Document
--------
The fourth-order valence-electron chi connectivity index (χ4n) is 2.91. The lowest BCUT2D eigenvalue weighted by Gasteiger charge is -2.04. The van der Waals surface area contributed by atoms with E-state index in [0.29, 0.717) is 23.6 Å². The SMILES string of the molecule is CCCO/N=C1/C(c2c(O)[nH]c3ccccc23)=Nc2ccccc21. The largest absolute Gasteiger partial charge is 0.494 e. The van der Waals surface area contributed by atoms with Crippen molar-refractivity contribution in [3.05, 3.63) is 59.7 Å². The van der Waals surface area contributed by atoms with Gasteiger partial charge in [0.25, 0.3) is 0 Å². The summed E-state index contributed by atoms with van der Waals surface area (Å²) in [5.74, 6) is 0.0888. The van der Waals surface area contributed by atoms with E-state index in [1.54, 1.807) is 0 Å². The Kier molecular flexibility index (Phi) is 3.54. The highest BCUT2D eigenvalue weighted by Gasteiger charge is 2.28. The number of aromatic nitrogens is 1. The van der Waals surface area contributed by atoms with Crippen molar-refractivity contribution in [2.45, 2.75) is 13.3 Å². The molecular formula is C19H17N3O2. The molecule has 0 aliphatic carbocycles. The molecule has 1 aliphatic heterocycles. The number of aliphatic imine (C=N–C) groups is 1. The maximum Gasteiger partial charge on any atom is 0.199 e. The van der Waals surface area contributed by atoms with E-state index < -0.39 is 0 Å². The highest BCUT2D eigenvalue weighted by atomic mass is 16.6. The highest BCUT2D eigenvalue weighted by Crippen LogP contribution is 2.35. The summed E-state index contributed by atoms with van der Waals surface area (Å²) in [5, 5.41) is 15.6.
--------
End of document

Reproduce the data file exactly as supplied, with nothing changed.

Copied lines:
The fourth-order valence-electron chi connectivity index (χ4n) is 2.91. The lowest BCUT2D eigenvalue weighted by Gasteiger charge is -2.04. The van der Waals surface area contributed by atoms with E-state index in [0.29, 0.717) is 23.6 Å². The SMILES string of the molecule is CCCO/N=C1/C(c2c(O)[nH]c3ccccc23)=Nc2ccccc21. The largest absolute Gasteiger partial charge is 0.494 e. The van der Waals surface area contributed by atoms with Crippen molar-refractivity contribution in [3.05, 3.63) is 59.7 Å². The van der Waals surface area contributed by atoms with Gasteiger partial charge in [0.25, 0.3) is 0 Å². The summed E-state index contributed by atoms with van der Waals surface area (Å²) in [5.74, 6) is 0.0888. The van der Waals surface area contributed by atoms with E-state index in [1.54, 1.807) is 0 Å². The Kier molecular flexibility index (Phi) is 3.54. The highest BCUT2D eigenvalue weighted by Gasteiger charge is 2.28. The number of aromatic nitrogens is 1. The van der Waals surface area contributed by atoms with Crippen molar-refractivity contribution in [2.45, 2.75) is 13.3 Å². The molecular formula is C19H17N3O2. The molecule has 0 aliphatic carbocycles. The molecule has 1 aliphatic heterocycles. The number of aliphatic imine (C=N–C) groups is 1. The maximum Gasteiger partial charge on any atom is 0.199 e. The van der Waals surface area contributed by atoms with E-state index < -0.39 is 0 Å². The highest BCUT2D eigenvalue weighted by atomic mass is 16.6. The highest BCUT2D eigenvalue weighted by Crippen LogP contribution is 2.35. The summed E-state index contributed by atoms with van der Waals surface area (Å²) in [5, 5.41) is 15.6.